In this week’s dispatches, we travel to Hong Kong to remember wuxia writer, Jin Yong, who passed away late in October. More recently, Hong Kong played host to an international literary festival that was unfortunately plagued by controversy. Elsewhere, National Novel Writing Month kicks off in the UK, even as two large publishing houses begin outreach initiatives, and another lands itself in a Twitter controversy.
Charlie Ng, Editor-At-Large, reporting from Hong Kong
In recent weeks, Hong Kong’s literary scene has been clouded by loss and anxiety. On October 30th, the prominent Hong Kong martial arts fiction writer Jin Yong passed away. His oeuvre of fifteen fictional works spawned numerous film and TV adaptations, and even popular computer games widely played by young and old alike in the Sinophone world. The Jin Yong Gallery at the Hong Kong Heritage Museum has set up a condolence point for the public to commemorate the wuxia fiction master from November 13th to 30th.
At the same time, this year’s Hong Kong International Literary Festival took place from November 2nd to 11th. The festival experienced an unexpected setback when the main venue provider, the Tai Kwun Centre for Heritage and Arts, abruptly decided to cancel the venues for two talks involving Chinese dissident writer Ma Jian, namely “Hong Kong through the Lens of Literature” and “Ma Jian: China Dream”. The English translation of Ma’s most recent work, China Dream, has just been published by Penguin Random House, while the original Chinese version is forthcoming from a Taiwanese publisher. The cancellation provoked a fierce reaction from local literary and cultural circles. PEN Hong Kong issued a statement to express the organisation’s concern over Tai Kwun’s self-censorship and its threat to Hong Kong’s freedom of speech. Tai Kwun finally withdrew the cancellation and restored the events.
One of the festival’s panels, “Hong Kong through the Lens of Literature” (moderated by Asymptote’s Editor-At-Large for Hong Kong, Charlie Ng), featured a vibrant conversation between Hong Kong writers Ng Mei-kwan, Hon Lai-chu, and Ma Jian on the current state of Hong Kong literature and its possible future developments. The three writers affirmed the uniqueness of Hong Kong literature as a varied body of creative writing that expresses Hong Kong’s identity and experience and is shaped by special historical and linguistic contexts. In the nearly-cancelled “Ma Jian: China Dream” panel, Ma also engaged in a dialogue with moderator Maura Cunningham about his satirical dystopian novel China Dream, which presents a scathing portrait of Chinese president Xi Jinping’s grand vision of national greatness.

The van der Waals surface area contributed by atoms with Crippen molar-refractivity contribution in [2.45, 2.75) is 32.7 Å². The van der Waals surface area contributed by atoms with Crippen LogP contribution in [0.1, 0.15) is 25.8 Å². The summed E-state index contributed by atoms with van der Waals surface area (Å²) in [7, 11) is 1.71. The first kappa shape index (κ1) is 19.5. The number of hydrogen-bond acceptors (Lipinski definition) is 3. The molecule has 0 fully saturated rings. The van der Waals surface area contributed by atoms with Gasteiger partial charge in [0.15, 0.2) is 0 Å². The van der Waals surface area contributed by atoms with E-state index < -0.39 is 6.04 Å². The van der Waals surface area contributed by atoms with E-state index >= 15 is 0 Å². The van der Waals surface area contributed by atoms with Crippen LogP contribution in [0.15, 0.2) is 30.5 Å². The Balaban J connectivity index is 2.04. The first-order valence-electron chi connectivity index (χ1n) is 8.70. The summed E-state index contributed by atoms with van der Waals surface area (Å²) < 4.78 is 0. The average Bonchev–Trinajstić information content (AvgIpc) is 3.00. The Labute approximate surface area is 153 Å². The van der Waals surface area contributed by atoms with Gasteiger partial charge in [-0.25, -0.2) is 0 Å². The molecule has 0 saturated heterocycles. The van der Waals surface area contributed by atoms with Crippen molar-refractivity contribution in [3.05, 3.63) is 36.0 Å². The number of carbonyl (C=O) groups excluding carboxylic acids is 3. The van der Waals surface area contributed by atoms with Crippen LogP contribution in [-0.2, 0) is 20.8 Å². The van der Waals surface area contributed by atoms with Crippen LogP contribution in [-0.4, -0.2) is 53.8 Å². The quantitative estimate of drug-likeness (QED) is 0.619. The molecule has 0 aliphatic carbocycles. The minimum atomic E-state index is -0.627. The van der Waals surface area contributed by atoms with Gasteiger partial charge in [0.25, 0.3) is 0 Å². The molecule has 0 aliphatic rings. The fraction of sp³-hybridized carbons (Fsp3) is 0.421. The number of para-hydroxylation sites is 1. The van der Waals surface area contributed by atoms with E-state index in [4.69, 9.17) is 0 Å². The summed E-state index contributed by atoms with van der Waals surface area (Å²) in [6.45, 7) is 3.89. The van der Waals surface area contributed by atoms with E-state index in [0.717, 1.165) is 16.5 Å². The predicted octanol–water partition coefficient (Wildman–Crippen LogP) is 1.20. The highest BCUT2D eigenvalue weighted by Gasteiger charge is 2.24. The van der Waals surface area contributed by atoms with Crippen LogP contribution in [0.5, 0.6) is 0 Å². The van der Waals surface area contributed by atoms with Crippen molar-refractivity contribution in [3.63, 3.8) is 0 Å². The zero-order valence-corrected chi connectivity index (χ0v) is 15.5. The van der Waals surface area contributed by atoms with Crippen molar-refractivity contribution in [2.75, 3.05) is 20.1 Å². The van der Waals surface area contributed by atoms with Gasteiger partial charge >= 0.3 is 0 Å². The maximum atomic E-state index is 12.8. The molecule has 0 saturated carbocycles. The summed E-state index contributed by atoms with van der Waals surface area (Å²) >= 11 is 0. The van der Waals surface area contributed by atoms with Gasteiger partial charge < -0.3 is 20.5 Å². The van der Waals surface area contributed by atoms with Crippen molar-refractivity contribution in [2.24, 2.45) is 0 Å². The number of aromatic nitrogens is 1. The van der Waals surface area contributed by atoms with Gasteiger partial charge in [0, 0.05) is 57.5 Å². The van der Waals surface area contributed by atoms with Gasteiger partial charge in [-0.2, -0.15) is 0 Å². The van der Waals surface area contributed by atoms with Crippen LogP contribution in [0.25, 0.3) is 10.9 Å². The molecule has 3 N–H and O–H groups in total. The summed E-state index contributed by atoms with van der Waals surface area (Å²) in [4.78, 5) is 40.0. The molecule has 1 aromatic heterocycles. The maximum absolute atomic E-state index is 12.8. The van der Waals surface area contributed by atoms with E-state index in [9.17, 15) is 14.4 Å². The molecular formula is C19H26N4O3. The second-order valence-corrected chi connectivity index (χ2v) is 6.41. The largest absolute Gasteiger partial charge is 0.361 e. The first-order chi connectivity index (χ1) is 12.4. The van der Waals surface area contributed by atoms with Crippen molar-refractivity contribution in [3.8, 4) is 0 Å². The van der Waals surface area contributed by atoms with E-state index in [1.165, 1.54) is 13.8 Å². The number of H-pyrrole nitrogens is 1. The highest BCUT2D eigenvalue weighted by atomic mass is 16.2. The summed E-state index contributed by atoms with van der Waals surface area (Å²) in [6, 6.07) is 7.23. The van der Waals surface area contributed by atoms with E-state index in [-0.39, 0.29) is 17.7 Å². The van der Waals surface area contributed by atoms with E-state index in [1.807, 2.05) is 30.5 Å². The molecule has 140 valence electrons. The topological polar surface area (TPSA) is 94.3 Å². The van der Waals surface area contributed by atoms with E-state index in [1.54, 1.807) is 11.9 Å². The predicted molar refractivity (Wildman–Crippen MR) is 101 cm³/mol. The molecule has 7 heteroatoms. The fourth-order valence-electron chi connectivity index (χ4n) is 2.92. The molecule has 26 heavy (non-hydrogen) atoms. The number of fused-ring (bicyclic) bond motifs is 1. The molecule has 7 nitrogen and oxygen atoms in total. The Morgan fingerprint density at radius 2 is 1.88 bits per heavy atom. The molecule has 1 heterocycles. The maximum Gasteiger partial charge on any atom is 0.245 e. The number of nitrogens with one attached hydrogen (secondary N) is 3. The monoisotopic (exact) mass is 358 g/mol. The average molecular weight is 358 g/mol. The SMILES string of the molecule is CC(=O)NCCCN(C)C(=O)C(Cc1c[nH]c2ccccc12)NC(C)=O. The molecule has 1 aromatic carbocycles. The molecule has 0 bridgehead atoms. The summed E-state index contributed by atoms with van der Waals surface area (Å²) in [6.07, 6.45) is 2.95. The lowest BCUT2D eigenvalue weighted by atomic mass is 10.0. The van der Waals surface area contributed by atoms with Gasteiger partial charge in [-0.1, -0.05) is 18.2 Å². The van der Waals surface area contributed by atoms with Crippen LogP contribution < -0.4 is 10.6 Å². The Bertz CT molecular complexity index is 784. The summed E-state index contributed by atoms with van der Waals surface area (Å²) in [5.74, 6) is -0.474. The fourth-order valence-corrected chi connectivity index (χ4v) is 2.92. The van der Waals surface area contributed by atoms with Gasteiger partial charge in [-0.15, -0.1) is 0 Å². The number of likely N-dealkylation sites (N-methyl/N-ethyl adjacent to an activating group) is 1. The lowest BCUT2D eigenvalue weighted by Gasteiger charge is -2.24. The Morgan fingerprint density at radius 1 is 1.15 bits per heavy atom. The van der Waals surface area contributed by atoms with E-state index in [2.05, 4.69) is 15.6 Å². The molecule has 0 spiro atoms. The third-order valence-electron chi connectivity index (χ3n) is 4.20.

Daljinder Johal, Senior Executive Assistant, reporting from the United Kingdom
While December might be the month for selling books, November has perhaps been the month for making them in the UK. This month sees the return of National Novel Writing Month or NaNoWriMo18, which, though an international endeavour, remains as popular as ever in the UK. Of course, October enjoys a wealth of literary festivals to inspire budding writers, but the business of publishing includes more than just writers.
The Spare Room Project was set up to help young interns find temporary accommodation and overcome the London-centric (and expensive!) nature of UK publishing. The project celebrates its second anniversary on November 19th, but has also relaunched with a “fresh identity” with its new sponsor, Penguin Random House (PRH).
Similarly, Hachette has been running a biannual “Insight into Publishing” event, returning this year on November 14th. The event, “Inside Story”, sees sixty people who hadn’t previously considered a career in publishing visit Hachette’s UK offices. Since the industry can seem somewhat of a mystery to outsiders, the event provided an opportunity to learn more about the various areas of publishing. Staff members from across the organisation discussed the range of activities that make up the book publishing process, from pitching a book idea and buying books from agents, to editing, designing, producing, marketing, selling, publicising, and financing the project.
Less positively, independent publisher Eyewear continues to cause controversy since founder Todd Swift’s “Twitter rant” in July 2018. The press received criticism from the Society of Authors (SoA) over its treatment of poets, including contracts “constituting an unwarranted interference with their civil rights.” The company has also recently drawn the ire of American poet and writer Tara Skurtu, who has publicly shared her struggle to receive royalties for her books The Amoeba Game and Skurtu Romania, and her resulting break with the company.
While this story is far from uplifting, it does provide a realistic insight into a vast industry. As PRH and Hachette help to shed light on some of the perks of the publishing business, those who may be interested in joining the industry should also be aware of the potential pitfalls, especially if they lack prior knowledge or experience.
Read more dispatches on the Asymptote blog: